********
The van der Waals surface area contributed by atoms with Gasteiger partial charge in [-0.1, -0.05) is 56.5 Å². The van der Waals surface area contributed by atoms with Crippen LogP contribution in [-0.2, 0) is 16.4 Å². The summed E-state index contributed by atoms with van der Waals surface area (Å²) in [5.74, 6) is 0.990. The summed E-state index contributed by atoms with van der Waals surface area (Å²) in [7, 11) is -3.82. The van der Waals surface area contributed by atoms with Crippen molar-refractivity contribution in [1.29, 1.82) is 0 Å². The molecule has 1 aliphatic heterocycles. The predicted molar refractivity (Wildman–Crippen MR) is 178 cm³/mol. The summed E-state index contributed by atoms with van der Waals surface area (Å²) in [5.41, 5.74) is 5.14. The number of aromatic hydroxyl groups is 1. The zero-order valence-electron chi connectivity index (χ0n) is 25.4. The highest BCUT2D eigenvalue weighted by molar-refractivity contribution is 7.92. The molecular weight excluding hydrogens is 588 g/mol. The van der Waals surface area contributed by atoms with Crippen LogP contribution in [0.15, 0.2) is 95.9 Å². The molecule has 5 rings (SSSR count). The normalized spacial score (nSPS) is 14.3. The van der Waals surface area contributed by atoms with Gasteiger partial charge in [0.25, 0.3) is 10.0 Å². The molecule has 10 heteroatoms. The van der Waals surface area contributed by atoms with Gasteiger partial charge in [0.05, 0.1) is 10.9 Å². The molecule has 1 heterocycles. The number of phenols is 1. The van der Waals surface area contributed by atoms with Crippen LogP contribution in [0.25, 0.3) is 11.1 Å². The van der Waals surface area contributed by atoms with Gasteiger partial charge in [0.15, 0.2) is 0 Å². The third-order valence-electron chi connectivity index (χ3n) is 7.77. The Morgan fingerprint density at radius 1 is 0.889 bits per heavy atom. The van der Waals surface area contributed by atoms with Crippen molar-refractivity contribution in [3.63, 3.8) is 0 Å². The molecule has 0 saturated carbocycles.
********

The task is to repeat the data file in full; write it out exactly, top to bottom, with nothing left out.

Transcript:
The van der Waals surface area contributed by atoms with Gasteiger partial charge in [-0.1, -0.05) is 56.5 Å². The van der Waals surface area contributed by atoms with Crippen LogP contribution in [-0.2, 0) is 16.4 Å². The summed E-state index contributed by atoms with van der Waals surface area (Å²) in [5.74, 6) is 0.990. The summed E-state index contributed by atoms with van der Waals surface area (Å²) in [7, 11) is -3.82. The van der Waals surface area contributed by atoms with Crippen molar-refractivity contribution in [1.29, 1.82) is 0 Å². The molecule has 1 aliphatic heterocycles. The predicted molar refractivity (Wildman–Crippen MR) is 178 cm³/mol. The summed E-state index contributed by atoms with van der Waals surface area (Å²) in [5.41, 5.74) is 5.14. The number of aromatic hydroxyl groups is 1. The zero-order valence-electron chi connectivity index (χ0n) is 25.4. The highest BCUT2D eigenvalue weighted by molar-refractivity contribution is 7.92. The molecular weight excluding hydrogens is 588 g/mol. The van der Waals surface area contributed by atoms with Crippen LogP contribution in [0.15, 0.2) is 95.9 Å². The molecule has 5 rings (SSSR count). The normalized spacial score (nSPS) is 14.3. The van der Waals surface area contributed by atoms with Gasteiger partial charge in [0.25, 0.3) is 10.0 Å². The molecule has 10 heteroatoms. The van der Waals surface area contributed by atoms with Gasteiger partial charge in [0.05, 0.1) is 10.9 Å². The molecule has 1 heterocycles. The number of phenols is 1. The van der Waals surface area contributed by atoms with Crippen LogP contribution in [0.25, 0.3) is 11.1 Å². The van der Waals surface area contributed by atoms with Gasteiger partial charge in [0.15, 0.2) is 0 Å². The third-order valence-electron chi connectivity index (χ3n) is 7.77. The Morgan fingerprint density at radius 1 is 0.889 bits per heavy atom. The van der Waals surface area contributed by atoms with Crippen molar-refractivity contribution in [3.63, 3.8) is 0 Å². The molecule has 0 saturated carbocycles.